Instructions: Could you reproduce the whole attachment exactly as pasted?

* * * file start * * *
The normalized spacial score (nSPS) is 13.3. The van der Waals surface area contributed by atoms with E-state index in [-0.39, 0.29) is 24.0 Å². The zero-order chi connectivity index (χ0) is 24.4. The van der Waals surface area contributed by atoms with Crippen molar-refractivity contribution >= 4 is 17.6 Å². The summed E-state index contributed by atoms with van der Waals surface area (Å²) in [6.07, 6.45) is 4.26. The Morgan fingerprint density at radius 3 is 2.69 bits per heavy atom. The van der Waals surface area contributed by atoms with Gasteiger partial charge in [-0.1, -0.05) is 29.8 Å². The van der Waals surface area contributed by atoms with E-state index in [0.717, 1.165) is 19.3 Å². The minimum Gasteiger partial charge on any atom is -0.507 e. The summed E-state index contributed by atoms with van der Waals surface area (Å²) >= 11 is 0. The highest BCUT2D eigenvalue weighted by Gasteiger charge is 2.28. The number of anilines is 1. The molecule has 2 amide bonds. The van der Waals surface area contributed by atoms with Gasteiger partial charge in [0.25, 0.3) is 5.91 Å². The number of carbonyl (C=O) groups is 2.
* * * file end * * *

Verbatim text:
The normalized spacial score (nSPS) is 13.3. The van der Waals surface area contributed by atoms with E-state index in [-0.39, 0.29) is 24.0 Å². The zero-order chi connectivity index (χ0) is 24.4. The van der Waals surface area contributed by atoms with Crippen molar-refractivity contribution >= 4 is 17.6 Å². The summed E-state index contributed by atoms with van der Waals surface area (Å²) in [6.07, 6.45) is 4.26. The Morgan fingerprint density at radius 3 is 2.69 bits per heavy atom. The van der Waals surface area contributed by atoms with Gasteiger partial charge in [-0.1, -0.05) is 29.8 Å². The van der Waals surface area contributed by atoms with E-state index in [0.717, 1.165) is 19.3 Å². The minimum Gasteiger partial charge on any atom is -0.507 e. The summed E-state index contributed by atoms with van der Waals surface area (Å²) >= 11 is 0. The highest BCUT2D eigenvalue weighted by Gasteiger charge is 2.28. The number of anilines is 1. The molecule has 2 amide bonds. The van der Waals surface area contributed by atoms with Gasteiger partial charge in [0.25, 0.3) is 5.91 Å². The number of carbonyl (C=O) groups is 2.